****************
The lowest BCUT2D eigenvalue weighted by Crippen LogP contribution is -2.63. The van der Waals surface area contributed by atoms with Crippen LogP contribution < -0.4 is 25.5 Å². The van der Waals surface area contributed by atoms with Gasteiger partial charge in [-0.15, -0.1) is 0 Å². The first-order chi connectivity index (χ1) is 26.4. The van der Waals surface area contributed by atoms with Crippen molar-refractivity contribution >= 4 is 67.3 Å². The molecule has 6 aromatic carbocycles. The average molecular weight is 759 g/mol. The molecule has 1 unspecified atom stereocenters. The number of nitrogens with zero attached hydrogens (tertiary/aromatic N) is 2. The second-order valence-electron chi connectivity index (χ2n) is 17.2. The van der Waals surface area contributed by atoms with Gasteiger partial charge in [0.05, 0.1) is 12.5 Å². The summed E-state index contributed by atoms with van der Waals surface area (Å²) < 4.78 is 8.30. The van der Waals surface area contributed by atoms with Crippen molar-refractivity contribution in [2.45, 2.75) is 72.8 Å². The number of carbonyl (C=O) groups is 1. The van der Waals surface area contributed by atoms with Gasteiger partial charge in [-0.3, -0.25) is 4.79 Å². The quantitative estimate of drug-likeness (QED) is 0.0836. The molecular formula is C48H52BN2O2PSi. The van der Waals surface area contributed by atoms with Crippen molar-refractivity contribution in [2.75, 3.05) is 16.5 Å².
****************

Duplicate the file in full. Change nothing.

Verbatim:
The lowest BCUT2D eigenvalue weighted by Crippen LogP contribution is -2.63. The van der Waals surface area contributed by atoms with Crippen LogP contribution < -0.4 is 25.5 Å². The van der Waals surface area contributed by atoms with Gasteiger partial charge in [-0.15, -0.1) is 0 Å². The first-order chi connectivity index (χ1) is 26.4. The van der Waals surface area contributed by atoms with Crippen molar-refractivity contribution >= 4 is 67.3 Å². The molecule has 6 aromatic carbocycles. The average molecular weight is 759 g/mol. The molecule has 1 unspecified atom stereocenters. The number of nitrogens with zero attached hydrogens (tertiary/aromatic N) is 2. The second-order valence-electron chi connectivity index (χ2n) is 17.2. The van der Waals surface area contributed by atoms with Gasteiger partial charge in [0.05, 0.1) is 12.5 Å². The summed E-state index contributed by atoms with van der Waals surface area (Å²) < 4.78 is 8.30. The van der Waals surface area contributed by atoms with Crippen molar-refractivity contribution in [2.45, 2.75) is 72.8 Å². The number of carbonyl (C=O) groups is 1. The van der Waals surface area contributed by atoms with Gasteiger partial charge in [-0.3, -0.25) is 4.79 Å². The quantitative estimate of drug-likeness (QED) is 0.0836. The molecular formula is C48H52BN2O2PSi. The van der Waals surface area contributed by atoms with Crippen molar-refractivity contribution in [2.75, 3.05) is 16.5 Å².